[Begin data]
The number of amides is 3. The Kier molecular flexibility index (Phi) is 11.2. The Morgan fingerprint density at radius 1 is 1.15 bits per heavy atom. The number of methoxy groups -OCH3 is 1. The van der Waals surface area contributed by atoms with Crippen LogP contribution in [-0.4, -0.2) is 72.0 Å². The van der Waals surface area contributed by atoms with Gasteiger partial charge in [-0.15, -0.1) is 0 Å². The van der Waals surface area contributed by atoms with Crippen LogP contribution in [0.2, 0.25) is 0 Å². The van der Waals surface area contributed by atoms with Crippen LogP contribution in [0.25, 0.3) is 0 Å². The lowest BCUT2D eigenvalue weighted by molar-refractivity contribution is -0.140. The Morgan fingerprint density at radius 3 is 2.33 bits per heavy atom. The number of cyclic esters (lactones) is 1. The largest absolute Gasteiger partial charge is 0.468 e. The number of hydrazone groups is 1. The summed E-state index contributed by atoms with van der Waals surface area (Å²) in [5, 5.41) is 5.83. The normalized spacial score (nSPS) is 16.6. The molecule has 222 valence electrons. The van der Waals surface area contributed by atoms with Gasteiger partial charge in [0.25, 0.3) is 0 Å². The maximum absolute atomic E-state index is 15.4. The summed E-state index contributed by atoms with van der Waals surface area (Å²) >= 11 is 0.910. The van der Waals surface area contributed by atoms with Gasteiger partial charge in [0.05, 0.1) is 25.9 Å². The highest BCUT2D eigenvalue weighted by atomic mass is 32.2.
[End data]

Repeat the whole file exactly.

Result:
The number of amides is 3. The Kier molecular flexibility index (Phi) is 11.2. The Morgan fingerprint density at radius 1 is 1.15 bits per heavy atom. The number of methoxy groups -OCH3 is 1. The van der Waals surface area contributed by atoms with Crippen LogP contribution in [-0.4, -0.2) is 72.0 Å². The van der Waals surface area contributed by atoms with Gasteiger partial charge in [-0.15, -0.1) is 0 Å². The van der Waals surface area contributed by atoms with Crippen LogP contribution in [0.2, 0.25) is 0 Å². The van der Waals surface area contributed by atoms with Crippen LogP contribution in [0.25, 0.3) is 0 Å². The lowest BCUT2D eigenvalue weighted by molar-refractivity contribution is -0.140. The Morgan fingerprint density at radius 3 is 2.33 bits per heavy atom. The number of cyclic esters (lactones) is 1. The largest absolute Gasteiger partial charge is 0.468 e. The number of hydrazone groups is 1. The summed E-state index contributed by atoms with van der Waals surface area (Å²) in [5, 5.41) is 5.83. The normalized spacial score (nSPS) is 16.6. The molecule has 222 valence electrons. The van der Waals surface area contributed by atoms with Gasteiger partial charge in [0.25, 0.3) is 0 Å². The maximum absolute atomic E-state index is 15.4. The summed E-state index contributed by atoms with van der Waals surface area (Å²) >= 11 is 0.910. The van der Waals surface area contributed by atoms with Gasteiger partial charge in [0.05, 0.1) is 25.9 Å². The highest BCUT2D eigenvalue weighted by atomic mass is 32.2.